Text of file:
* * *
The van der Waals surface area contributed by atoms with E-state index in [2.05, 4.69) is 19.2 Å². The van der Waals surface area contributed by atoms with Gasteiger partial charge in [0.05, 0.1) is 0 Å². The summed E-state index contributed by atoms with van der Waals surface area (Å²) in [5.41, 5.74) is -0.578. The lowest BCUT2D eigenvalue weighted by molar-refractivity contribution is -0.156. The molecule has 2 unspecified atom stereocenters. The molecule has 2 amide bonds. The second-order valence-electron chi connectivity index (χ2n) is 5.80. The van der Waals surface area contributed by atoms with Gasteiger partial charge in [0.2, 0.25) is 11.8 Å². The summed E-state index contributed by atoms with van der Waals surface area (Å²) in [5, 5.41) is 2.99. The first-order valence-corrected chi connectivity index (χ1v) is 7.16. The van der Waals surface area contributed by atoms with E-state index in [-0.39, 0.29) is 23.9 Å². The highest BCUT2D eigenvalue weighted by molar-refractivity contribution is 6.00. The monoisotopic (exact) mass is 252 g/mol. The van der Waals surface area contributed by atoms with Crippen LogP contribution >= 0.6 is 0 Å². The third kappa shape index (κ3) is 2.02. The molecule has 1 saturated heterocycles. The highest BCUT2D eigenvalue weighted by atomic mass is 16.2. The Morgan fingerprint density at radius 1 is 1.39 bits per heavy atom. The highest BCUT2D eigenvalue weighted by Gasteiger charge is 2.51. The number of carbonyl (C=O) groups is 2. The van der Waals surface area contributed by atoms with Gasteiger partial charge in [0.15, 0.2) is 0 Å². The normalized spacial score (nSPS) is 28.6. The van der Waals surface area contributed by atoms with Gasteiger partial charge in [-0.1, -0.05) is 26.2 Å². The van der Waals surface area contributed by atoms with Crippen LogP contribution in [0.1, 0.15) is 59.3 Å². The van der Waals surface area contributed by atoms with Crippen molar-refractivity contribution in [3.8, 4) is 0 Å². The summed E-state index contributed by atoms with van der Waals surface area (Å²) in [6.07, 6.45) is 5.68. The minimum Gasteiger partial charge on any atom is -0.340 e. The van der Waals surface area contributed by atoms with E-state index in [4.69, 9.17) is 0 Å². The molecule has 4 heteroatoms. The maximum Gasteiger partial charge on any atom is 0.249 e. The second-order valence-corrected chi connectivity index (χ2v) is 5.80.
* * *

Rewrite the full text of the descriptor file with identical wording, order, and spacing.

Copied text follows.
The van der Waals surface area contributed by atoms with E-state index in [2.05, 4.69) is 19.2 Å². The van der Waals surface area contributed by atoms with Gasteiger partial charge in [0.05, 0.1) is 0 Å². The summed E-state index contributed by atoms with van der Waals surface area (Å²) in [5.41, 5.74) is -0.578. The lowest BCUT2D eigenvalue weighted by molar-refractivity contribution is -0.156. The molecule has 2 unspecified atom stereocenters. The molecule has 2 amide bonds. The second-order valence-electron chi connectivity index (χ2n) is 5.80. The van der Waals surface area contributed by atoms with Gasteiger partial charge in [0.2, 0.25) is 11.8 Å². The summed E-state index contributed by atoms with van der Waals surface area (Å²) in [5, 5.41) is 2.99. The first-order valence-corrected chi connectivity index (χ1v) is 7.16. The van der Waals surface area contributed by atoms with E-state index in [-0.39, 0.29) is 23.9 Å². The highest BCUT2D eigenvalue weighted by molar-refractivity contribution is 6.00. The monoisotopic (exact) mass is 252 g/mol. The van der Waals surface area contributed by atoms with Crippen LogP contribution >= 0.6 is 0 Å². The third kappa shape index (κ3) is 2.02. The molecule has 1 saturated heterocycles. The highest BCUT2D eigenvalue weighted by atomic mass is 16.2. The Morgan fingerprint density at radius 1 is 1.39 bits per heavy atom. The highest BCUT2D eigenvalue weighted by Gasteiger charge is 2.51. The number of carbonyl (C=O) groups is 2. The van der Waals surface area contributed by atoms with Gasteiger partial charge in [0.15, 0.2) is 0 Å². The normalized spacial score (nSPS) is 28.6. The van der Waals surface area contributed by atoms with Gasteiger partial charge in [-0.1, -0.05) is 26.2 Å². The van der Waals surface area contributed by atoms with Crippen LogP contribution in [0.1, 0.15) is 59.3 Å². The van der Waals surface area contributed by atoms with Crippen molar-refractivity contribution in [3.8, 4) is 0 Å². The summed E-state index contributed by atoms with van der Waals surface area (Å²) in [6.07, 6.45) is 5.68. The minimum Gasteiger partial charge on any atom is -0.340 e. The van der Waals surface area contributed by atoms with E-state index in [4.69, 9.17) is 0 Å². The molecule has 4 heteroatoms. The maximum Gasteiger partial charge on any atom is 0.249 e. The second-order valence-corrected chi connectivity index (χ2v) is 5.80.